The capital is home to thousands of street people, many of them children – the victims of poverty and harsh government policies.
By Josephine Gwara in Harare (AR No. 115, 5-June-07)
Chipo Sithole turns 16 towards the end of this year. Her birthday will mark the end of her career as a beggar and, very likely, the beginning of a new life as a prostitute.
“I cannot continue begging because of my age,” she explained. “What normally happens is that girls of my age graduate from begging to prostitution.”
Chipo lives on the streets of Harare, sleeping in an open-air market. She is among more than 12,000 street people in the Zimbabwe capital, according to City of Harare estimates. Deepening poverty and the effects of Operation Murambatsvina (clear out the rubbish) continue to haunt Zimbabwe two years after Robert Mugabe’s government bulldozed the dwellings of the urban poor in a military-style operation condemned worldwide.
The situation is similar in other urban centres. People have run away from the settlements they were forced into after the destruction of their homes in the cities, where districts that voted overwhelmingly for the opposition were razed to the ground.
Thousands are also fleeing their drought-stricken rural homes where government has restricted the distribution of relief aid by non-governmental organisations.
The ripple effects of Operation Murambatsvina are there for all to see. Those who had no rural homes to go to were forced into camps, where the government refused NGOs the right to provide tents and food. Those who’ve escaped accuse government agencies of ill-treating them, distributing donor food on partisan lines and denying them access to government-built houses.
The youngest amongst them – street kids – hustle motorists, offering to guard their cars for a fee. They form a class of their own and have well-defined territories, which they fiercely guard. Many have lost one or both parents, mainly as a result of the HIV/AIDS pandemic, which claims 3,000 people in Zimbabwe weekly.
The youngest street kids sleep anywhere they can find space, while many of the older ones head for the suburb of Mbare, where they stay the night at the local bus terminus, pretending to be travellers waiting to resume their journey the following day.
One of the latter is Fungisai Murape, a victim of Operation Murambatsvina. She shows receipts, which she guards like treasured possessions, for the rent she paid for a two-roomed cabin where she lived before it was destroyed by a bulldozer.
“I have nowhere to go,” she said. “When I was evicted I moved from one relative to the next but as you know due to the economic hardships, there is a breakdown of extended families.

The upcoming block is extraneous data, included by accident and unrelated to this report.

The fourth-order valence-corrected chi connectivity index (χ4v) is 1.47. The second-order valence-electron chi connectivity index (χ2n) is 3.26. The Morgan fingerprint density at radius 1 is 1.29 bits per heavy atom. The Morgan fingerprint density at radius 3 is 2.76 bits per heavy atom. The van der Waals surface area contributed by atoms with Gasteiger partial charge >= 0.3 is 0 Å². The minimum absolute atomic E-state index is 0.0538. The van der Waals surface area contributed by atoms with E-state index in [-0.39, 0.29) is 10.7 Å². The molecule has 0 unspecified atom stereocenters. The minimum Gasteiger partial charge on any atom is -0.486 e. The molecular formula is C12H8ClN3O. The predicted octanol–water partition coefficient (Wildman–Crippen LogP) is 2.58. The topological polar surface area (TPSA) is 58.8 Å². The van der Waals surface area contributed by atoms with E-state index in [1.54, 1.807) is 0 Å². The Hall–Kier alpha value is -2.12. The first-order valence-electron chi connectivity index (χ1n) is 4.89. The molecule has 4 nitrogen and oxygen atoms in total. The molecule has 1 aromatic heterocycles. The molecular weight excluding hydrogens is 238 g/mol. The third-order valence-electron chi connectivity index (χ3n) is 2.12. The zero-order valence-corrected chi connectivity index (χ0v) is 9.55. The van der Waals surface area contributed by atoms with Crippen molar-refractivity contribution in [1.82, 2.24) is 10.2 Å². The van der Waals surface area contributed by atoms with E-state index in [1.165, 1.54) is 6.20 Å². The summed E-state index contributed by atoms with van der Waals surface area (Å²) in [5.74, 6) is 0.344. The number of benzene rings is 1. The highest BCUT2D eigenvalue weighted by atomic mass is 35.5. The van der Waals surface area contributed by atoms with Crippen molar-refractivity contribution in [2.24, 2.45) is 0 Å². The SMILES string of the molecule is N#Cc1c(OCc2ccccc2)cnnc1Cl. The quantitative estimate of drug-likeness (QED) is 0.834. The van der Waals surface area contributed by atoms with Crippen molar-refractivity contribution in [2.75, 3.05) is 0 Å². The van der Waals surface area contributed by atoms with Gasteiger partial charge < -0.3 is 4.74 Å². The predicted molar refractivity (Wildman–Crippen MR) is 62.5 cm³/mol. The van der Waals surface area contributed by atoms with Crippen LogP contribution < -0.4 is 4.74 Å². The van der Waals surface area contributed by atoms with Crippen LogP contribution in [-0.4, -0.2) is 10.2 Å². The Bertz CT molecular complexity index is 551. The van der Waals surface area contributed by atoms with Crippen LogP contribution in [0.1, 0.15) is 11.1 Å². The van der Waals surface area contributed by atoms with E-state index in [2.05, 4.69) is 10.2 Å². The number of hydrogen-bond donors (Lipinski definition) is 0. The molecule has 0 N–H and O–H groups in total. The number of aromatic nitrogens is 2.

“Some were honest enough to tell me that it was impossible to live with them. There is a shortage of accommodation in Harare and where it is available, I can’t afford it. So I have resigned myself to living in the street.”
The street kids endure freezing cold nights in the sleeping areas they refer to as “bases”. Chipo Sithole shares hers in Mbare with six other children, whose ages range between seven and ten years.
She offers them protection, for a fee. The children surrender their begging earnings to her, and she buys the food they eat at night, which depends on the amounts made that day.
She is not looking forward to becoming a prostitute. However, the only other choice, she says, is to continue exploiting her young charges, who need her protection, mostly from sexual abuse by older street kids and adults.
“It is even tougher for the younger ones, both boys and girls, because they also have to deal with rape from fellow street kids and then also these older men. Some of the kids are picked up while begging at street corners by men in cars and others are raped where we sleep,” she said.
“But because we have no rights in this country, when we go and report to the police, they chase us away and don’t take our cases seriously. They first ask where the child lives and when she says on the streets, they sneer at us and tell us not to bother them because we are from the streets.”
Asked where “her kids” came from, she said four were orphans and the others ran away from abusive stepparents.
The government has failed to deal with the issue of street people and all their interventions have failed. Some street people have been rounded up more than five times, but they still find their way back on to the streets of Harare.
Josephine Gwara is the pseudonym of an IWPR contributor in Zimbabwe.